The Geekie Awards 2015
This past weekend marked the 3rd annual showcase of The Geekie Awards in Los Angeles. For those who aren’t familiar with the event, The Geekie Awards "is an award show by geeks for geeks™, aimed at putting the true geek culture in the spotlight as a collection of valid, respected, award-winning genres for storytelling and creation. In an industry filled with award shows for established celebrities, we honor talented, independent creators and give them the opportunity to receive recognition in front of a worldwide audience and leaders in their respective industries. We inspire creativity and hope and foster cross-market innovation. Our mission is to create a fun, action-packed, unforgettable broadcast event tailored to all of the things we geeks love: entertainment, gaming, products and art—delivered via the latest digital technologies."
While I have known of The Geekie Awards since its debut in 2013, this was my first year getting to check it out in person. I wasn’t quite sure what to expect, although I knew there have been a lot of talented geek industry who helped with its inception and execution – so the "by geeks" is definitely true! I arrived in time for the red carpet with #AlmostKirk of Geek and Sundry, dressed as Phoenix, and settled in for where the night would take us. I definitely wouldn’t rank it as one of the best events I have attended on behalf of GeekxGirls, but it had a lot of good things going for it, so let’s look at that first:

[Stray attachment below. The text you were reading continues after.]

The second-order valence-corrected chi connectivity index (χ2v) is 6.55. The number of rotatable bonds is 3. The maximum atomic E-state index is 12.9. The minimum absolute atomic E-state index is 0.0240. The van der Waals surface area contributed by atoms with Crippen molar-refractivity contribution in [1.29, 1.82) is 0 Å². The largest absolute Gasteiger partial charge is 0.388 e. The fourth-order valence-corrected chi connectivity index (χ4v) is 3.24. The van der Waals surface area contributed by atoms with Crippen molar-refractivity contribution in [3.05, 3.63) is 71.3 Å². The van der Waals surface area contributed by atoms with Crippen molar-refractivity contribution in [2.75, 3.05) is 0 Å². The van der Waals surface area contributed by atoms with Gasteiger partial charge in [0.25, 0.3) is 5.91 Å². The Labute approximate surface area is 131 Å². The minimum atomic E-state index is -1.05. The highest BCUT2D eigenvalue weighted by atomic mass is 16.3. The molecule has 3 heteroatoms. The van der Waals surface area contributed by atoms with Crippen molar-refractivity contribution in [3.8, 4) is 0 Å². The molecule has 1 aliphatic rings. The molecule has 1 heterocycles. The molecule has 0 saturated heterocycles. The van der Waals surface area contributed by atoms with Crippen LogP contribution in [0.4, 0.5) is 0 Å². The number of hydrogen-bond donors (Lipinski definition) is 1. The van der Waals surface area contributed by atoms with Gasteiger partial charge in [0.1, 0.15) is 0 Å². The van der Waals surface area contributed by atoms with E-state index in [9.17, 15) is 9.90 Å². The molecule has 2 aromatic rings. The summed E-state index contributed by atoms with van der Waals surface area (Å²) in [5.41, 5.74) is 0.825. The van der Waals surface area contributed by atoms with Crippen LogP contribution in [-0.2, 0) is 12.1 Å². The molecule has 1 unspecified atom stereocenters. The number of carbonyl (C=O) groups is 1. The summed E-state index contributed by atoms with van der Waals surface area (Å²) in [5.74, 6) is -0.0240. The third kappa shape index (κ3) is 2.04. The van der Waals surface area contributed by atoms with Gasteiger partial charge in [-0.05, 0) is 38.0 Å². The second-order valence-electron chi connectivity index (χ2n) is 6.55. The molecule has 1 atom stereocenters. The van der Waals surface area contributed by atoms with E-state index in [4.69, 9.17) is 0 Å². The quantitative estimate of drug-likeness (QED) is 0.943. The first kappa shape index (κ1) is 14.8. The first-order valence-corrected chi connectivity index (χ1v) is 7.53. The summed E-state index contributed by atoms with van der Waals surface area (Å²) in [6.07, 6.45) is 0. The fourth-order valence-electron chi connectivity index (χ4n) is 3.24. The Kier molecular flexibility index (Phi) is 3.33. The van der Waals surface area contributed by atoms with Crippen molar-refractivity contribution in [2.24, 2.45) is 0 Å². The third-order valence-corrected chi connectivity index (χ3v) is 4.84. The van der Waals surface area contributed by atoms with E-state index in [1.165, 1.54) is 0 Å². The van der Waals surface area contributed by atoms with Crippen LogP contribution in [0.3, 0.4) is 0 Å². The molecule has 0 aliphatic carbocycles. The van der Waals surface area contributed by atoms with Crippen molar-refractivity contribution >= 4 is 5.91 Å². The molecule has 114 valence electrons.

-The Geekie Awards showcases a wide variety of genre relevant artists – fashion, video games, web series, cosplay, websites, art and even trailers. It’s unusual to see an event that uses "Geek" as the essential defining link, and that so seamlessly integrates artists of different walks of life. I interacted with a lot of interesting people in a variety of roles – actors, Youtube personalities, cosplayers, fans and upper crust Hollywood types as well. It was an intimate setting where people mixed freely in an upscale atmosphere.
-The production value was high, despite a few minor technical difficulties. I was delighted for the show to feature a time travel theme in honor of Back to the Future day (October 21, 2015) – actors on stage portrayed Dr. Who, Bill n Ted, and Marty McFly and it was a lighthearted silly mashup that was true to the source material. The props were well constructed, the show was quirky and cute and there was a good mix of live material vs content they had filmed and edited beforehand.